Aftab Pureval named to DCCC’s Red to Blue List in Ohio race

Hamilton County Clerk of Courts Aftab Pureval announced his addition to the Democratic Congressional Campaign Committee (DCCC)’s Red to Blue list March 22, according to a press release.

As the first Democratic Hamilton County Clerk of Courts in over 100 years, Pureval faces a tough road ahead against Steve Chabot (R-OH), the current representative of Ohio’s 1st Congressional District. The Republican incumbent has represented the district since 2011, having previously done so between 1995 and 2009.

The DCCC, which targets highly competitive campaigns, chose 33 races nationwide to prioritize this election cycle. Pureval is the only candidate in Ohio to be added to the committee’s list.

As a result, the DCCC will provide resources for Pureval, including fundraising support and assistance in recruiting staff and volunteers for his campaign.

Following his candidacy announcement in January, Pureval captured the committee’s attention after mobilizing a sizable grassroots fundraising effort. The DCCC added him to their list of “Candidates Leading the Charge” in February, recognizing his former work as an antitrust litigator for the international law firm White & Case LLP.

Pureval later moved back to Hamilton Country, where he worked as a special assistant U.S. attorney for the Department of Justice. He then became an in-house counsel at the Cincinnati-based consumer good corporation Proctor & Gamble.

As part of Pureval’s platform, he reiterates his commitment to “defending women who have been hurt and abused and fight for equality for all.” Economically, he plans to “take on patronage, government waste and save taxpayers money.”

Additionally, Pureval voiced his intent to protect Social Security and work on rebuilding the Western Hills Viaduct to create more job opportunities.

Chabot, his opponent, is also committed to revitalizing the economy, controlling government spending and protecting Social Security. Chabot’s specific interests include health care reformation and expanding veterans’ aid.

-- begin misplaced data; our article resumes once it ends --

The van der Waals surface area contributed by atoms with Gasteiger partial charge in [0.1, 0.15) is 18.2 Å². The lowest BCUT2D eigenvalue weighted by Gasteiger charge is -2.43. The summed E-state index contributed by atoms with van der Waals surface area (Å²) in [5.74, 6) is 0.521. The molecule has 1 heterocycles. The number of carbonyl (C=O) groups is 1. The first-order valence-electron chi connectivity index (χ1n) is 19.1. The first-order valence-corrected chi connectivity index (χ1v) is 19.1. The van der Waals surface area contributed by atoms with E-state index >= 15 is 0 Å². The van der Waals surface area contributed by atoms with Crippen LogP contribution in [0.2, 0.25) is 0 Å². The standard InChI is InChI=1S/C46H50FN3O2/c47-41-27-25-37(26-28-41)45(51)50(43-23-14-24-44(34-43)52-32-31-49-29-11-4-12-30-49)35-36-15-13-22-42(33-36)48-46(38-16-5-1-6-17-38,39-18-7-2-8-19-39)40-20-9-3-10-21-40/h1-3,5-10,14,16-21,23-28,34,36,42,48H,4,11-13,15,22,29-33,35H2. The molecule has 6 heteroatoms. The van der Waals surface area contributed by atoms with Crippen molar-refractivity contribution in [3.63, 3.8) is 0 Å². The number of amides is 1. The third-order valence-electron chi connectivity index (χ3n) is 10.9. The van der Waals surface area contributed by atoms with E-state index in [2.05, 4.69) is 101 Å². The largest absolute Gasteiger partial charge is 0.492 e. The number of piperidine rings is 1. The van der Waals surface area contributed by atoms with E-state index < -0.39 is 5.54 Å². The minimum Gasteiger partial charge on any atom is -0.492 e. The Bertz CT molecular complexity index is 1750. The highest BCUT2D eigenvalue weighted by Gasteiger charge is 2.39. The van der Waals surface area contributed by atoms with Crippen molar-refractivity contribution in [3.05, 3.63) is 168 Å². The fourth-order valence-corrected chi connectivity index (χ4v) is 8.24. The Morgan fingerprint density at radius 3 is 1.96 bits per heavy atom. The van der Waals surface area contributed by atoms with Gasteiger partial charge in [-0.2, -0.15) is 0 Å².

Though many Democrats are hopeful that Pureval will emerge victorious on Election Day, Chabot has proven his ability to be re-elected for decades, having secured nearly 60 percent of the vote in the 2016 election.

Like most political races, there has been some tension between the two frontrunners. Chabot’s campaign spokesman criticized Pureval’s residence, saying he “lives in a $400,000 mansion in Hyde Park, which isn’t even in the district,” USA Today reported. By contrast, Chabot lives in Westwood on the west side of Cincinnati.

The Hamilton County auditor listed Pureval’s 2,277 square-foot home at $414,250 in 2015. Chabot’s 3,078 square-foot home, by comparison, was estimated at $111,280.

“Steve Chabot and Donald Trump have pursued a reckless agenda to throw millions of Americans off health care and add 1.5 trillion to the deficit,” Pureval said of Chabot in a press release. The statement suggests ties between the president and Chabot, whom Pureval said supported Trump’s efforts in legislature.

Though Pureval’s campaign has picked up steam in recent months, the road ahead is far from ending. Before Chabot and Pureval can go head-to-head, Pureval must win the upcoming Democratic primary on May 8.

Pureval, 35-year-old son of an India-born father and Tibet-born mother, made a name for himself in 2016 when he pulled off a surprising upset in Hamilton County, winning the county’s clerk of courts seat. The Indian American officially announced his plan to run for Congress Jan. 31 at Avondale, the Ohio-based urban agriculture nonprofit Gabriel’s Place.

The incumbent Chabot, 65, has served as the 1st Congressional District representative for 20 years. He was first elected in 1994 and was unseated in 2008 but won the seat back in 2010 thanks to redistricting which put GOP-leaning Warren County into the 1st District.

Pureval said at his campaign launching announcement that he intends to paint Chabot as a rubber stamp for President Donald Trump, according to a report.

The Ohio-born Pureval earned his bachelor’s degree in political science from Ohio State University. During his time at OSU, he served as student body president. Later, Pureval earned his law degree from the University of Cincinnati College of Law.

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